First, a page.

In addition, gambling is definitely a factor in many embezzlement cases, including smaller ones, Marquet told The Times.

"I have an old college buddy who is a state prosecutor in Milwaukee County, and he tells me that he automatically subpoenas the local casinos for records related to an alleged embezzlement case," Marquet said. "For him it is every case. As far as demographic strata is concerned, we see it at all ages, states and genders. States with more access to gambling seem to have a bit more of a problem with it."

In the 2013 study, in the cases in which the company was able to assign a primary motivating factor, the vast majority was a desire to obtain and maintain a better lifestyle than otherwise, the report stated.

"In addition, gambling continues to be a major factor for many embezzlers," the report added. "In some cases, the gambling problem was also part of an overall extravagant lifestyle."

More specifically, using aggregate data for the six years the study has been conducted, Marquet and his researchers were able to determine the primary motivating factor with reasonable certainty in 448 cases. Of those, 57.5 percent could be attributed to a lavish lifestyle; 29.1 percent could be traced to a gambling addiction.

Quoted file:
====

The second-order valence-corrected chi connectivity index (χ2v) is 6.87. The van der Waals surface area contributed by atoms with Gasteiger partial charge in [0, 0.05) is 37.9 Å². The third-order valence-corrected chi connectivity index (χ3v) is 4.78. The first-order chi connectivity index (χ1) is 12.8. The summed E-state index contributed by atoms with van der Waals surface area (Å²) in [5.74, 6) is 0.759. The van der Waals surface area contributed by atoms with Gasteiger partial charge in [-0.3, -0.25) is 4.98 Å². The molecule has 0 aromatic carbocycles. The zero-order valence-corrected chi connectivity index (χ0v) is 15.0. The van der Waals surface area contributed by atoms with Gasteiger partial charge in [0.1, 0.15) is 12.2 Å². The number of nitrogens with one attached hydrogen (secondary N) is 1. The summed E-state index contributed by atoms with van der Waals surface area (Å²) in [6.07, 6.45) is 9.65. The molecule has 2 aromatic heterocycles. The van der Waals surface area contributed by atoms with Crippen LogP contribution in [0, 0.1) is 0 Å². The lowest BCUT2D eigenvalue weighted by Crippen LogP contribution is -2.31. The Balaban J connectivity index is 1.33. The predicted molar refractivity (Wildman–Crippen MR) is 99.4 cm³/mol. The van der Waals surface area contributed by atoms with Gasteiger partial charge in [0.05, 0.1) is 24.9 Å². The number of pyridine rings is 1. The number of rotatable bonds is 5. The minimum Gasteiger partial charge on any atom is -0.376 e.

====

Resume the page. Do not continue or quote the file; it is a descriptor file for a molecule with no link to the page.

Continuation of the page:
True need could only be established in 2.5 percent of the cases.

"Clearly lifestyle is the primary factor for major embezzlers," the report stated. "However, nearly one-third of those known motivators involved gambling. Cases of true need were frankly few and far between."

Interestingly, the vast majority of those who embezzle have no prior criminal history. The six-year aggregate data showed only 5.1 percent of perpetrators had a definitively criminal past, but Marquet estimates the number to actually be between 5 percent and 10 percent, in part because not all criminal matters are prosecuted.

Portrait of an embezzler

The lack of a criminal past raises another question: Just what is the profile of a typical embezzler?

While there might not be one profile overall, over the six years of studying data, Marquet has been able to construct a vivid portrait of an embezzler. Generally speaking, the average embezzler is in her 40s, Marquet reports.